For our sixth session, author Saymoukda Vongsay read her book When Everything was Everything. This book is a memoir of Saymoukda’s life, as it shares the details of Southeast humanity and celebrates Lao American Refugee stories. Saymoukda’s enthusiasm brought excitement as she asked attendees to search for all the foods in her book as she was reading. After the read aloud, Cori Lin, the illustrator of the book, leads a drawing activity where everyone draws a picture of an item but in three different points of view, from a bird’s, to worm’s and a human’s point of view.
Our seventh session featured Spanish book, Omar el jaguar, a story that embraces diversity in friendships, and showcases Hispanic culture and animals native to South America. Author Andrea Olatunji reads her story in both Spanish and English, allowing the audience to hear the story in both languages and give an opportunity for individuals who don’t speak Spanish to learn new words.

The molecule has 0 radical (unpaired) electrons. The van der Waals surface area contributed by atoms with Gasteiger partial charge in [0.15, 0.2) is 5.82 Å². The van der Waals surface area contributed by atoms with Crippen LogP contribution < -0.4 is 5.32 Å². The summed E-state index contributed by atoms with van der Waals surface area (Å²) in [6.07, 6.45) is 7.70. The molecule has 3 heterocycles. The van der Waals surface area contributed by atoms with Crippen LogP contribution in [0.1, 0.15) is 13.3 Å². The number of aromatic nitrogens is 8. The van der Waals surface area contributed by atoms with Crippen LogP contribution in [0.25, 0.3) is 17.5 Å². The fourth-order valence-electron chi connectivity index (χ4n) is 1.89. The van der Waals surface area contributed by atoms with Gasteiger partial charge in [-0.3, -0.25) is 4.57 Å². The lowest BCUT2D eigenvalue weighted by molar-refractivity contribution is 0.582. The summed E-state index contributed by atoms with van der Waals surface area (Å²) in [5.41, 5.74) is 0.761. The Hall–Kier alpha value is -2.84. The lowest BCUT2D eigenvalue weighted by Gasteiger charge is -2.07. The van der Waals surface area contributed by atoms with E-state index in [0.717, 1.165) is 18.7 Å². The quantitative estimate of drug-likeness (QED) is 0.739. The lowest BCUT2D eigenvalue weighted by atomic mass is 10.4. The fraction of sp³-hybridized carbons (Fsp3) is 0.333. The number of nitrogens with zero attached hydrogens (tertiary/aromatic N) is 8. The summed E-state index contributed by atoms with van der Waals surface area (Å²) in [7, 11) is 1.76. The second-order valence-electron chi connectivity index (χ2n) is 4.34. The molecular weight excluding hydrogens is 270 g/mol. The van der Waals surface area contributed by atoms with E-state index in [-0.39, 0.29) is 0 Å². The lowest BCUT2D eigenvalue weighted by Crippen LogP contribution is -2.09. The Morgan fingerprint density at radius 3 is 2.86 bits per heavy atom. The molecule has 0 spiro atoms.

The session invited participants to embrace their culture and language resulting in individuals asking questions and engaging in Spanish. Attendee Jonathan shared ¡Me encanta tu libro con tantos animales y colores también! I love your book with all of the colorful animals!
Participants were also able to channel their creativity through a paper ‘molas’ activity. Inspired by the stitching of fabric designs from Panama, author Andrea led a tutorial on how attendees could create their own Omar, el jaguar mola from construction paper.
Session 8: Black Barbie
UK-based author Comfort Arthur read her newly released book Black Barbie as a part of our eighth session of Celebrating Diversity Through Reading. During the reading, Comfort shares her own experiences with harmful beauty standards, and how important representation is. She shares, “I hope everybody can read it, relate to it, and love who they are. Don’t let society tell you that you're not beautiful.”